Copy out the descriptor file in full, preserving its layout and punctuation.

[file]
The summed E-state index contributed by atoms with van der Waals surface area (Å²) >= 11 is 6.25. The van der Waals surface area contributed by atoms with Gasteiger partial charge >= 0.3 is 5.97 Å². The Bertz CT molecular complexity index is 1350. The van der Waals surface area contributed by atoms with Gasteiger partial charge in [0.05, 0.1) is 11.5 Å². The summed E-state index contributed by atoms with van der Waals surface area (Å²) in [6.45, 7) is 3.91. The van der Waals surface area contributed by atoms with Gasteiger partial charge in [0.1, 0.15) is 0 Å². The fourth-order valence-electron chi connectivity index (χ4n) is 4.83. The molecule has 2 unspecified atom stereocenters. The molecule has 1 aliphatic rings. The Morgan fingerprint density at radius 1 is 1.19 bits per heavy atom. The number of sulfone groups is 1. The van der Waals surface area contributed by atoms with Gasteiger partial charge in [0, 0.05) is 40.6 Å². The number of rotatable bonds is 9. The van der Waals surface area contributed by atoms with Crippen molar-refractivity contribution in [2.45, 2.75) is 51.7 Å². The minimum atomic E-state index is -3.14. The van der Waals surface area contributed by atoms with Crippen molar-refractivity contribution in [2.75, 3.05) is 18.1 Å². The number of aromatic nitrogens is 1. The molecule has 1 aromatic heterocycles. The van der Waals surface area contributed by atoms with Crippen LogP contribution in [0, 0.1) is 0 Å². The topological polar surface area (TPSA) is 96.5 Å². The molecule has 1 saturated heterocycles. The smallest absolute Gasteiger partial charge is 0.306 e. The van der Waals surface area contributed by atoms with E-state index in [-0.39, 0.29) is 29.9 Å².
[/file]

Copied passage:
The summed E-state index contributed by atoms with van der Waals surface area (Å²) >= 11 is 6.25. The van der Waals surface area contributed by atoms with Gasteiger partial charge >= 0.3 is 5.97 Å². The Bertz CT molecular complexity index is 1350. The van der Waals surface area contributed by atoms with Gasteiger partial charge in [0.05, 0.1) is 11.5 Å². The summed E-state index contributed by atoms with van der Waals surface area (Å²) in [6.45, 7) is 3.91. The van der Waals surface area contributed by atoms with Gasteiger partial charge in [0.1, 0.15) is 0 Å². The fourth-order valence-electron chi connectivity index (χ4n) is 4.83. The molecule has 2 unspecified atom stereocenters. The molecule has 1 aliphatic rings. The Morgan fingerprint density at radius 1 is 1.19 bits per heavy atom. The number of sulfone groups is 1. The van der Waals surface area contributed by atoms with Gasteiger partial charge in [0, 0.05) is 40.6 Å². The number of rotatable bonds is 9. The van der Waals surface area contributed by atoms with Crippen molar-refractivity contribution in [2.45, 2.75) is 51.7 Å². The minimum atomic E-state index is -3.14. The van der Waals surface area contributed by atoms with Crippen molar-refractivity contribution in [2.75, 3.05) is 18.1 Å². The number of aromatic nitrogens is 1. The molecule has 1 aromatic heterocycles. The van der Waals surface area contributed by atoms with Crippen LogP contribution in [0, 0.1) is 0 Å². The topological polar surface area (TPSA) is 96.5 Å². The molecule has 1 saturated heterocycles. The smallest absolute Gasteiger partial charge is 0.306 e. The van der Waals surface area contributed by atoms with E-state index in [-0.39, 0.29) is 29.9 Å².